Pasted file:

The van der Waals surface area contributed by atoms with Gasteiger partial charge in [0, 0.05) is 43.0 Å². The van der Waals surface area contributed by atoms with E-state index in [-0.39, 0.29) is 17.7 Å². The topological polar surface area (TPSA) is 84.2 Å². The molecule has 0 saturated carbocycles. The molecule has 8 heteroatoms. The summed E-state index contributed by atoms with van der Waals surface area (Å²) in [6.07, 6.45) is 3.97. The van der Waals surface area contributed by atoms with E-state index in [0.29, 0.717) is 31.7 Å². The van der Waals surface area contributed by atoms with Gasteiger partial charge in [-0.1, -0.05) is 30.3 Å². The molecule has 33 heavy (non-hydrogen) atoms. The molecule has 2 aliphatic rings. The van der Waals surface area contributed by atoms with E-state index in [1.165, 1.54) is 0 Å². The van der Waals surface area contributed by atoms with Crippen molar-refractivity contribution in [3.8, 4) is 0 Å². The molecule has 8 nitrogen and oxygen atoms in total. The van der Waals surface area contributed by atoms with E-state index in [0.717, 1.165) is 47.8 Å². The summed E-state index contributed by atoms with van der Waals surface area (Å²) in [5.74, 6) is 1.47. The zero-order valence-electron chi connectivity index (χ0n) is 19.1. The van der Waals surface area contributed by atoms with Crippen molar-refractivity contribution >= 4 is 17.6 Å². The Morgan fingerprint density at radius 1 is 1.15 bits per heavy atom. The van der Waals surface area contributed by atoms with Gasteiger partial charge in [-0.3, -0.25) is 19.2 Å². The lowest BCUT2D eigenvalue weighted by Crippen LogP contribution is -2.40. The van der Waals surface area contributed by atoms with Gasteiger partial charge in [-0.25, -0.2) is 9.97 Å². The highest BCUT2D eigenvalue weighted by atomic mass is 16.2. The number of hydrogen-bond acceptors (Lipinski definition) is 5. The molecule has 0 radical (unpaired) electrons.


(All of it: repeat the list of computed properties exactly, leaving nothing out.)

The van der Waals surface area contributed by atoms with Gasteiger partial charge in [0, 0.05) is 43.0 Å². The van der Waals surface area contributed by atoms with E-state index in [-0.39, 0.29) is 17.7 Å². The topological polar surface area (TPSA) is 84.2 Å². The molecule has 0 saturated carbocycles. The molecule has 8 heteroatoms. The summed E-state index contributed by atoms with van der Waals surface area (Å²) in [6.07, 6.45) is 3.97. The van der Waals surface area contributed by atoms with E-state index in [0.29, 0.717) is 31.7 Å². The van der Waals surface area contributed by atoms with Gasteiger partial charge in [-0.1, -0.05) is 30.3 Å². The molecule has 33 heavy (non-hydrogen) atoms. The molecule has 2 aliphatic rings. The van der Waals surface area contributed by atoms with E-state index in [1.165, 1.54) is 0 Å². The van der Waals surface area contributed by atoms with Crippen molar-refractivity contribution in [3.8, 4) is 0 Å². The molecule has 8 nitrogen and oxygen atoms in total. The van der Waals surface area contributed by atoms with E-state index in [0.717, 1.165) is 47.8 Å². The summed E-state index contributed by atoms with van der Waals surface area (Å²) in [5.74, 6) is 1.47. The zero-order valence-electron chi connectivity index (χ0n) is 19.1. The van der Waals surface area contributed by atoms with Crippen molar-refractivity contribution >= 4 is 17.6 Å². The Morgan fingerprint density at radius 1 is 1.15 bits per heavy atom. The van der Waals surface area contributed by atoms with Gasteiger partial charge in [-0.3, -0.25) is 19.2 Å². The lowest BCUT2D eigenvalue weighted by Crippen LogP contribution is -2.40. The van der Waals surface area contributed by atoms with Gasteiger partial charge in [-0.25, -0.2) is 9.97 Å². The highest BCUT2D eigenvalue weighted by atomic mass is 16.2. The number of hydrogen-bond acceptors (Lipinski definition) is 5. The molecule has 0 radical (unpaired) electrons.